We Should Have Listened to Shia LaBeouf About the NSA!
Celebrities talk a lot about stuff–and sometimes about stuff they don’t really know much about. But five years ago, as a guest on Tonight Show with Jay Leno, actor Shia LaBeouf brought up something that seems far more important now than it did then–and maybe we should have paid attention.
LaBeouf was discussing his experiences filming Eagle Eye, a thriller about
a young man and a single mother who are brought together and coerced by an anonymous caller into carrying out a plan by a possible terrorist organization.
The film had an FBI consultant. The consultant, according to LeBeouf, told him that home alarm monitors could be turned on to monitor households, and that cars could be shutdown using OnStar. And that one in five phone calls were recorded by the government. To prove the point, LaBeouf continued, the FBI consultant played back a call the actor had made two years earlier, before he was associated with the picture,
one of those what are you are wearing type of things.
Okay that is creepy. But wow, they must have gotten really close for the consultant to show him all that spai stuff.
According to IMDBpro, the FBI technical consultant on Eagle Eye was Thomas Knowles. A quick Google search shows that Knowles retired from the FBI in 2006, and in 2009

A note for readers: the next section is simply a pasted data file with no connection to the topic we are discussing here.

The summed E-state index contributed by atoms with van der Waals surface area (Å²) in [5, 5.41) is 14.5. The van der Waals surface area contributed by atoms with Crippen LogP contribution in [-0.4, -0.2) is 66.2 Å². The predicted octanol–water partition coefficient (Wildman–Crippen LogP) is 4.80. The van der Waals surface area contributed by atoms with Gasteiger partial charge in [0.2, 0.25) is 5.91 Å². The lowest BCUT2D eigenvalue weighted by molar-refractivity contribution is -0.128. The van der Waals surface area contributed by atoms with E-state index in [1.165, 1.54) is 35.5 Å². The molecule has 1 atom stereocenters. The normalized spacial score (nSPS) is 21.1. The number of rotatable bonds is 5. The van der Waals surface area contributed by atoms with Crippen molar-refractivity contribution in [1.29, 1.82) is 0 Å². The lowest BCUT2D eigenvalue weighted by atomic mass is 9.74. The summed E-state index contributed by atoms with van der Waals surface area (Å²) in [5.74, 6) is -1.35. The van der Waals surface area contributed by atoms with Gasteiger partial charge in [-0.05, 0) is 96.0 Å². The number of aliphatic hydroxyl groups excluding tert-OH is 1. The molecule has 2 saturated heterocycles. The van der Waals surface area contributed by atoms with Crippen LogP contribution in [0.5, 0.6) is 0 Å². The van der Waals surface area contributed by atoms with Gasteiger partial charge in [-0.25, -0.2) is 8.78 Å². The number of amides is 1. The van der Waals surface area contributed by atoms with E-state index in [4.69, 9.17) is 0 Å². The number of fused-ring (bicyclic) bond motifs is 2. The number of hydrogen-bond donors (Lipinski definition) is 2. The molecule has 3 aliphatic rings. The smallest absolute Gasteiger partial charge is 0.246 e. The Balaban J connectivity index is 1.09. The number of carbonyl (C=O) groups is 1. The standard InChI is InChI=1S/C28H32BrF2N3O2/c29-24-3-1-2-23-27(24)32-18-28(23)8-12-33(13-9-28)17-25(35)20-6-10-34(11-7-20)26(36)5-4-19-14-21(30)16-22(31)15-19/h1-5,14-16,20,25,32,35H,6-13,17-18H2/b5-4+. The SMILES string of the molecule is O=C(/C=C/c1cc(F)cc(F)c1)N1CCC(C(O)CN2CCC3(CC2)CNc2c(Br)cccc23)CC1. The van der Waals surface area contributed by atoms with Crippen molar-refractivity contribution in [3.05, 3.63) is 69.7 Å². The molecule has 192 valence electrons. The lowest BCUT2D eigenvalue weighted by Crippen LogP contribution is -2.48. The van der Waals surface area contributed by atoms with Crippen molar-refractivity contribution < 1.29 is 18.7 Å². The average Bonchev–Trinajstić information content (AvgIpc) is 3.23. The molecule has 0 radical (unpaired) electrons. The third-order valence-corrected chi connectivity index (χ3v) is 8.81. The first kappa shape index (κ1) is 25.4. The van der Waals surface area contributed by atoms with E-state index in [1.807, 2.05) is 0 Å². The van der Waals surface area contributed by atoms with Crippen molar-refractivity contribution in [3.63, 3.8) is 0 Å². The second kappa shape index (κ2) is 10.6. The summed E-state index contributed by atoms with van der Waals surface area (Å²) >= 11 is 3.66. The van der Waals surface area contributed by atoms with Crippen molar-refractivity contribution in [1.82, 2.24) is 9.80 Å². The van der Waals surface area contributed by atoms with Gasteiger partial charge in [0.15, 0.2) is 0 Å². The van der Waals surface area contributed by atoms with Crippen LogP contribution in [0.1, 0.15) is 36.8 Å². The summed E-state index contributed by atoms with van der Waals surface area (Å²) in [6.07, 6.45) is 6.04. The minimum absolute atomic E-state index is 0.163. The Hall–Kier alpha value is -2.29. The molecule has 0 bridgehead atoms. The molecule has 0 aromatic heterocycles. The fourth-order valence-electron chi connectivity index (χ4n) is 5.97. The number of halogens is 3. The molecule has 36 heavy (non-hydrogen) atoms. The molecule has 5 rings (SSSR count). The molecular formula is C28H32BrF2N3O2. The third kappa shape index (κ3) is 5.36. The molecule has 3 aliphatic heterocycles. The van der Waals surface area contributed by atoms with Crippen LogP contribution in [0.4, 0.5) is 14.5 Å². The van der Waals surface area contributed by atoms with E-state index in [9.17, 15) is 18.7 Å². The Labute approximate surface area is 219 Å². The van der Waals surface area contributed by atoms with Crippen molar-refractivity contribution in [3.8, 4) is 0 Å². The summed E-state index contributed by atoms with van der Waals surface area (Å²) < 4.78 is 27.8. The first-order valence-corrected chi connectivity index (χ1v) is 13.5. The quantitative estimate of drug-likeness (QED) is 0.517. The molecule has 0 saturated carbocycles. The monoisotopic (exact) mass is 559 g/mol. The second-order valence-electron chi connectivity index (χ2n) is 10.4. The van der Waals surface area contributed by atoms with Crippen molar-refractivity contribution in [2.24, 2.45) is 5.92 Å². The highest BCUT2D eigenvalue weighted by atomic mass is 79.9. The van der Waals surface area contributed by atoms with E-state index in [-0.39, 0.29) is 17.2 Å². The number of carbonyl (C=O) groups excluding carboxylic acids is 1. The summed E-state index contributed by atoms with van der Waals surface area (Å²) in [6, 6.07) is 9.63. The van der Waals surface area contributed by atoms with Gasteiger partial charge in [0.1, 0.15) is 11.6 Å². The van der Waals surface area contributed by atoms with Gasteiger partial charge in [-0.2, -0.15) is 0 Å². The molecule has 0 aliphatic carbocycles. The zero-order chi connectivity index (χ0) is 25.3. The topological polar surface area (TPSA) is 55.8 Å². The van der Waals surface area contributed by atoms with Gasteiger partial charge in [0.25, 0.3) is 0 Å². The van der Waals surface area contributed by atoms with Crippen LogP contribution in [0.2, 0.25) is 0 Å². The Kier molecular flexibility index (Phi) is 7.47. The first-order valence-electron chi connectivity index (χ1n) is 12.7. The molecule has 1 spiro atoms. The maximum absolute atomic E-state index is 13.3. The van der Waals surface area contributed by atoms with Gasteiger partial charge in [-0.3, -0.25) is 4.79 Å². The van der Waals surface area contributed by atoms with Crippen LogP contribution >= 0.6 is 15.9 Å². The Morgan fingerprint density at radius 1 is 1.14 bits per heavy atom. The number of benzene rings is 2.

joined the Board of Directors of Continental Prison Systems, Inc. (Pink Sheets:CPSZ), and its operating division called EZ Card & Kiosk, which provides the “cashless jail” solution to city and county jails around the US. Mr. Knowles, who retired from the FBI in 2006, brings superior organizational, analytical and exceptional decisiveness and problem-solving skills to the company….
In 1985, Mr. Knowles began his FBI career, with assignments in Oklahoma, Los Angeles, Sacramento, Athens, Greece, Kandahar, Afghanistan and the FBI Headquarters Office in Washington, D.C. While with the FBI, Mr. Knowles pursued investigations in violent crime matters such as drugs, kidnappings, bank robberies and organized crime, before transferring to the International Terrorism Division just prior to the first bombing of the World Trade Center Towers in February of 1993. He then continued his work in terrorism matters both living and working assignments in Greece, the Middle East and the former Soviet Republic break-away states, before returning to FBI Headquarters as Chief of the International Operations Section responsible for FBI international offices. He retired from the FBI after managing a joint law enforcement terrorism task force, yet remains actively involved in the fight against both international and domestic terrorists.
Eagle Eye is the only film for which he has been credited as consultant.